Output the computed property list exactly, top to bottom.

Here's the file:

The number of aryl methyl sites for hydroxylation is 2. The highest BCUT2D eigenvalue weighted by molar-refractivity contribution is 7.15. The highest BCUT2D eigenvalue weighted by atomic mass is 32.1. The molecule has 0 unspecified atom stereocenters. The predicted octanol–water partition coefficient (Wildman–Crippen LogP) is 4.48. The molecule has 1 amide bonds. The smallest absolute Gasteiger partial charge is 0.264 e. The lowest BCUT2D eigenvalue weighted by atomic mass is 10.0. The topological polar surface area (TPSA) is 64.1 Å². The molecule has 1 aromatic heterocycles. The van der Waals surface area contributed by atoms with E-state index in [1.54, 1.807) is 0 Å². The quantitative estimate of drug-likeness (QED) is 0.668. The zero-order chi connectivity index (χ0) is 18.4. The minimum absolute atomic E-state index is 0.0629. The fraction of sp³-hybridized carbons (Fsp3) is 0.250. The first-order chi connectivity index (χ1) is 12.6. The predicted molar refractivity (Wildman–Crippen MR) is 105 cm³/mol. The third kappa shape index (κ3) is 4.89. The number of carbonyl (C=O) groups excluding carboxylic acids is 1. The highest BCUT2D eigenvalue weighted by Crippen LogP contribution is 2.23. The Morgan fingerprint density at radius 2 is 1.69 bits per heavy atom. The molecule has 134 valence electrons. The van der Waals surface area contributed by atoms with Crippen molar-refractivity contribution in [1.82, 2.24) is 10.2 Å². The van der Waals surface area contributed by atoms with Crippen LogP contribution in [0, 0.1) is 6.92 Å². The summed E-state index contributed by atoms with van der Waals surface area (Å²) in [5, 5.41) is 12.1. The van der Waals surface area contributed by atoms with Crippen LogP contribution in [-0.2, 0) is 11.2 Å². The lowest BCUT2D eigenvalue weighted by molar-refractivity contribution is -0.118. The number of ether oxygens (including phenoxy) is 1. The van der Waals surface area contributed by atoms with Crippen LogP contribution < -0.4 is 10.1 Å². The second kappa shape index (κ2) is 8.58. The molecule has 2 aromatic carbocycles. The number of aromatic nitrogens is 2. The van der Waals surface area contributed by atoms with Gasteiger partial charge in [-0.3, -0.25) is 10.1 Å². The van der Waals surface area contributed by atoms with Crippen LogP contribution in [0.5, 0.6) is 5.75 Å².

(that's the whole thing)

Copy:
The number of aryl methyl sites for hydroxylation is 2. The highest BCUT2D eigenvalue weighted by molar-refractivity contribution is 7.15. The highest BCUT2D eigenvalue weighted by atomic mass is 32.1. The molecule has 0 unspecified atom stereocenters. The predicted octanol–water partition coefficient (Wildman–Crippen LogP) is 4.48. The molecule has 1 amide bonds. The smallest absolute Gasteiger partial charge is 0.264 e. The lowest BCUT2D eigenvalue weighted by atomic mass is 10.0. The topological polar surface area (TPSA) is 64.1 Å². The molecule has 1 aromatic heterocycles. The van der Waals surface area contributed by atoms with E-state index in [1.54, 1.807) is 0 Å². The quantitative estimate of drug-likeness (QED) is 0.668. The zero-order chi connectivity index (χ0) is 18.4. The minimum absolute atomic E-state index is 0.0629. The fraction of sp³-hybridized carbons (Fsp3) is 0.250. The first-order chi connectivity index (χ1) is 12.6. The predicted molar refractivity (Wildman–Crippen MR) is 105 cm³/mol. The third kappa shape index (κ3) is 4.89. The number of carbonyl (C=O) groups excluding carboxylic acids is 1. The highest BCUT2D eigenvalue weighted by Crippen LogP contribution is 2.23. The Morgan fingerprint density at radius 2 is 1.69 bits per heavy atom. The molecule has 134 valence electrons. The van der Waals surface area contributed by atoms with Crippen molar-refractivity contribution in [1.82, 2.24) is 10.2 Å². The van der Waals surface area contributed by atoms with Crippen LogP contribution in [0, 0.1) is 6.92 Å². The summed E-state index contributed by atoms with van der Waals surface area (Å²) in [5, 5.41) is 12.1. The van der Waals surface area contributed by atoms with Crippen LogP contribution in [-0.2, 0) is 11.2 Å². The lowest BCUT2D eigenvalue weighted by molar-refractivity contribution is -0.118. The number of ether oxygens (including phenoxy) is 1. The van der Waals surface area contributed by atoms with Crippen LogP contribution < -0.4 is 10.1 Å². The second kappa shape index (κ2) is 8.58. The molecule has 2 aromatic carbocycles. The number of aromatic nitrogens is 2. The van der Waals surface area contributed by atoms with Gasteiger partial charge in [-0.3, -0.25) is 10.1 Å². The van der Waals surface area contributed by atoms with Crippen LogP contribution in [0.5, 0.6) is 5.75 Å².